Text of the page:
Goldman Sachs alone put aside $16.7 billion during the first three quarters of 2009, headed toward a compensation pool of about $21 billion by the end of the year. But Goldman Sachs, realizing that it and the other banks are under a microscope, is making only microscopic changes in compensation in an effort to cool down the public.

For example, it is reducing the share of total revenues going to compensation from 50% in the first quarter down to 48% and 43% in the next two quarters. But if the total profit is shooting up, the lower percentage doesn’t hurt the guys at the top a bit.


While the banks are proudly proclaiming how much of the approximately $1 trillion in direct aid from the TARP program they repaid, they have evaded discussion of the true amount of total federal assistance, direct and indirect, extended to them from a host of federal financial agencies. That figure is a stunning $17.5 trillion, according to Nomi Prins, a former Goldman Sachs executive and author of It Takes a Pillage. But that total rarely makes it into the news.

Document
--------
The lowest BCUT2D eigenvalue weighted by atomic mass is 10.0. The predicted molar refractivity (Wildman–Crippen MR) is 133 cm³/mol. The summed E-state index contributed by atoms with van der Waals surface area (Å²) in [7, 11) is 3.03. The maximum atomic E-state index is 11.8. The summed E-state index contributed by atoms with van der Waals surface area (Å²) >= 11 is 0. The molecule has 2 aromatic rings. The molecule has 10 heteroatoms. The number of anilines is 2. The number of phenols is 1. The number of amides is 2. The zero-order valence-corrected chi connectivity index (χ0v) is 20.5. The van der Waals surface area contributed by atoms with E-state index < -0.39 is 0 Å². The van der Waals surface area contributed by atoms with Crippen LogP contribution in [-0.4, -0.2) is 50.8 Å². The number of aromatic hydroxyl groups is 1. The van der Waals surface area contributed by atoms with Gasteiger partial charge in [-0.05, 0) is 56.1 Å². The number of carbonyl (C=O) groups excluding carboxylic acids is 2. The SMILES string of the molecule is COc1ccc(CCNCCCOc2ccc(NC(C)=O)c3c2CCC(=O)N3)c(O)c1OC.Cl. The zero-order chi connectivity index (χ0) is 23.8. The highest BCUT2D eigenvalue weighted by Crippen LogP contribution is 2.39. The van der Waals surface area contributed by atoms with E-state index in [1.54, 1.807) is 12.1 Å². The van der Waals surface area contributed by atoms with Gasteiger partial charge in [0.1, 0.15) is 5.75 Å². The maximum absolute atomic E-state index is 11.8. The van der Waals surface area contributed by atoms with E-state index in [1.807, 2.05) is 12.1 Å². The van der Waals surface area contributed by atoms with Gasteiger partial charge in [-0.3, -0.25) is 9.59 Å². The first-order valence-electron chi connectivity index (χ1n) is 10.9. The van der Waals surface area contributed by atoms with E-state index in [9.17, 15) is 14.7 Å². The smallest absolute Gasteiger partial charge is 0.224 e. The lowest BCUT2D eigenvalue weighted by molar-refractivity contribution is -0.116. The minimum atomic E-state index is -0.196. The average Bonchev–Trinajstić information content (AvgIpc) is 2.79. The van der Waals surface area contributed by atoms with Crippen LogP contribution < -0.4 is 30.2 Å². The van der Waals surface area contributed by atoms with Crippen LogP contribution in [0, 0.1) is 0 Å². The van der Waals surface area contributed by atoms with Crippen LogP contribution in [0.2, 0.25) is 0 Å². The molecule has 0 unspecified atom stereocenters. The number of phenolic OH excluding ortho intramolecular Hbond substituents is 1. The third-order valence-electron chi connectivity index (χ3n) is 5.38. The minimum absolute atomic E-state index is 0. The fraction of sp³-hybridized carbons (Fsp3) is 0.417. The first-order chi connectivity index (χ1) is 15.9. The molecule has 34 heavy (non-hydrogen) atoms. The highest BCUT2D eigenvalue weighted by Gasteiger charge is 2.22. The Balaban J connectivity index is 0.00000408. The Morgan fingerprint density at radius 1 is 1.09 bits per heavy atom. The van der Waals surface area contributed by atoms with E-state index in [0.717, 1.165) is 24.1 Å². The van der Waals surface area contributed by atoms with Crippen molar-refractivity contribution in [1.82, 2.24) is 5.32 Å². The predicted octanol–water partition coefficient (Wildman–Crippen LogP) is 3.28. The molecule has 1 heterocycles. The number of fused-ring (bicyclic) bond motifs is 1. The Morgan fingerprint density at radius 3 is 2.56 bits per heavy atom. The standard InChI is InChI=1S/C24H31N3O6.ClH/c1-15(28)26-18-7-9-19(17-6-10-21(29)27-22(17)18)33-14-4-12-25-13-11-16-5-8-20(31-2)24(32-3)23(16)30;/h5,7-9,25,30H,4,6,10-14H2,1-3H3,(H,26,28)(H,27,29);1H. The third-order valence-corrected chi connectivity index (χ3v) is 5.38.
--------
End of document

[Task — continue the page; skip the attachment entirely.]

Much of public has been praying that the Financial Crisis Inquiry Commission hearings started this week and led by Congressman Phil Angelides (D‑Calif.) would turn out to be a replay of the famous 1930s hearings led by the Ferdinand Pecora.

The legendary Pecora managed to translate the complex and shady manipulations of that era’s Wall Street pirates and provide the entire American public with a major lesson about the inner workings of the economic system. Although Angelides is a canny operator well-versed in finance (he formerly served as California state treasurer), his committee had trouble inflicting any major damage on the bankers, according to Les Leopold, author of The Looting of America.